Introducing the OATH Toolkit

I am happy to announce a project that I have been working quietly on for about a year: the OATH Toolkit. OATH stands for Open AuTHentication and is an organization that specify standards around authentication. That is a pretty broad focus, but practically it has translated into work on specifying standards around deploying and using electronic token based user authentication such as the YubiKey.


OATH’s most visible specification has been the HOTP algorithm which is a way to generate event-based one-time passwords from a shared secret using HMAC-SHA1. HOTP has been published through the IETF as RFC 4226. Built on top of HOTP is the time-based variant called TOTP, which requires a clock in the token. OATH do some other work too, like specifying a data format for transferring the token configuration data (e.g., serial number and shared secret) called PSKC.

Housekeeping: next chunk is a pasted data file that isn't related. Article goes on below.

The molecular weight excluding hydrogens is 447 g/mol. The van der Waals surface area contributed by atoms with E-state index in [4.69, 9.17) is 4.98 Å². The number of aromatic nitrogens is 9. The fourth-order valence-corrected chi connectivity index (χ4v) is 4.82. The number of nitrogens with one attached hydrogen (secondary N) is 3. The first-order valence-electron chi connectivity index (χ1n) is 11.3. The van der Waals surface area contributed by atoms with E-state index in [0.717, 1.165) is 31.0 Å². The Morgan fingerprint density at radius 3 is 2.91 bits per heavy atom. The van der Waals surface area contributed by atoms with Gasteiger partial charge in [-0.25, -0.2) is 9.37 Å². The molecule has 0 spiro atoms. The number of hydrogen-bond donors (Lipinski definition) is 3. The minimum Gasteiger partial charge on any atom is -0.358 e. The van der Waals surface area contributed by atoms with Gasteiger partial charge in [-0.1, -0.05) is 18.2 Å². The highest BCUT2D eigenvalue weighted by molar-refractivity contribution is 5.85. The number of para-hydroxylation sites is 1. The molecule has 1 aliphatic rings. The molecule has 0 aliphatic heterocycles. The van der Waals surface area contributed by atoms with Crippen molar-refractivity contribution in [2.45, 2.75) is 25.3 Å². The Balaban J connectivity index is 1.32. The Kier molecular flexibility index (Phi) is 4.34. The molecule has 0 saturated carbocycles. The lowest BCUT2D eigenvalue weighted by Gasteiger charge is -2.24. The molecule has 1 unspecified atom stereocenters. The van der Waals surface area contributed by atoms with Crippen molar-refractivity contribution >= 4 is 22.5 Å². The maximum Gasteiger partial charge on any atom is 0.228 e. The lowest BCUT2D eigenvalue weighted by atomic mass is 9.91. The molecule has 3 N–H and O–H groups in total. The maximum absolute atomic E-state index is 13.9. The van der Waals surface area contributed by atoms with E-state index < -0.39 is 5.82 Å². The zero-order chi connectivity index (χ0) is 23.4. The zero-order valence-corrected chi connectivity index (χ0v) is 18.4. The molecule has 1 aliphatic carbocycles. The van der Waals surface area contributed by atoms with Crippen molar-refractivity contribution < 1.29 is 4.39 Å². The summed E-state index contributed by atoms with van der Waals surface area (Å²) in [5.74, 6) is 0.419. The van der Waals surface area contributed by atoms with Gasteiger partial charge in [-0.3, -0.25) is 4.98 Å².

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My blog uses Yubikey authentication

Thanks to Henrik Schack‘s great work in developing a WordPress Yubikey plugin, I now use two-factor hardware-assisted authentication technology (i.e., the Yubikey) to log in to my blog. Kudos, Henrik!

Since my server still uses php4 (sigh), I had to create a small patch to make it use mhash instead of hash.